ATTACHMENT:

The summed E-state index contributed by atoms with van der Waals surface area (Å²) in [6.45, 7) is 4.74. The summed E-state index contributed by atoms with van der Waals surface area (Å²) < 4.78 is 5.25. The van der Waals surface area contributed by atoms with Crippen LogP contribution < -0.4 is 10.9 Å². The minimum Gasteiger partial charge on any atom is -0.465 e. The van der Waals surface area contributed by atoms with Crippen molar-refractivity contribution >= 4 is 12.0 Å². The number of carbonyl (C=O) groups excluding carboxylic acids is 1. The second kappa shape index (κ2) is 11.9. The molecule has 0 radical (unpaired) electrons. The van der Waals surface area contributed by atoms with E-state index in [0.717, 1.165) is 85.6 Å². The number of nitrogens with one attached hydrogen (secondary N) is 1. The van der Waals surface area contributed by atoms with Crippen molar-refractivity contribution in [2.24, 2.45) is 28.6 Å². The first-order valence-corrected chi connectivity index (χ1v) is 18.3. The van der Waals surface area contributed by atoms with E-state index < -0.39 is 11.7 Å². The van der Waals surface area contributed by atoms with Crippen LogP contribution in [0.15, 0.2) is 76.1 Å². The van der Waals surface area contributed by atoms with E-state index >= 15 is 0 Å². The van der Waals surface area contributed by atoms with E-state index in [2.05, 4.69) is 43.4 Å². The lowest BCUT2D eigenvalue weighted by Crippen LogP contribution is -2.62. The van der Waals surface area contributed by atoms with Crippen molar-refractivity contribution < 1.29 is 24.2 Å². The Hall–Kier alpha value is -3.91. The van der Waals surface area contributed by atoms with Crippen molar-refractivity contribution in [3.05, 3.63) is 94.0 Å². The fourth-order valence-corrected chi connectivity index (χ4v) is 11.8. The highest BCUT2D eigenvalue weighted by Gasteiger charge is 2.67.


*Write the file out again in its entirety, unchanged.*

The summed E-state index contributed by atoms with van der Waals surface area (Å²) in [6.45, 7) is 4.74. The summed E-state index contributed by atoms with van der Waals surface area (Å²) < 4.78 is 5.25. The van der Waals surface area contributed by atoms with Crippen LogP contribution < -0.4 is 10.9 Å². The minimum Gasteiger partial charge on any atom is -0.465 e. The van der Waals surface area contributed by atoms with Crippen molar-refractivity contribution >= 4 is 12.0 Å². The number of carbonyl (C=O) groups excluding carboxylic acids is 1. The second kappa shape index (κ2) is 11.9. The molecule has 0 radical (unpaired) electrons. The van der Waals surface area contributed by atoms with E-state index in [0.717, 1.165) is 85.6 Å². The number of nitrogens with one attached hydrogen (secondary N) is 1. The van der Waals surface area contributed by atoms with Crippen molar-refractivity contribution in [2.24, 2.45) is 28.6 Å². The first-order valence-corrected chi connectivity index (χ1v) is 18.3. The van der Waals surface area contributed by atoms with E-state index < -0.39 is 11.7 Å². The van der Waals surface area contributed by atoms with Crippen LogP contribution in [0.15, 0.2) is 76.1 Å². The van der Waals surface area contributed by atoms with E-state index >= 15 is 0 Å². The van der Waals surface area contributed by atoms with E-state index in [2.05, 4.69) is 43.4 Å². The lowest BCUT2D eigenvalue weighted by Crippen LogP contribution is -2.62. The van der Waals surface area contributed by atoms with Crippen molar-refractivity contribution < 1.29 is 24.2 Å². The Hall–Kier alpha value is -3.91. The van der Waals surface area contributed by atoms with Crippen molar-refractivity contribution in [3.05, 3.63) is 94.0 Å². The fourth-order valence-corrected chi connectivity index (χ4v) is 11.8. The highest BCUT2D eigenvalue weighted by Gasteiger charge is 2.67.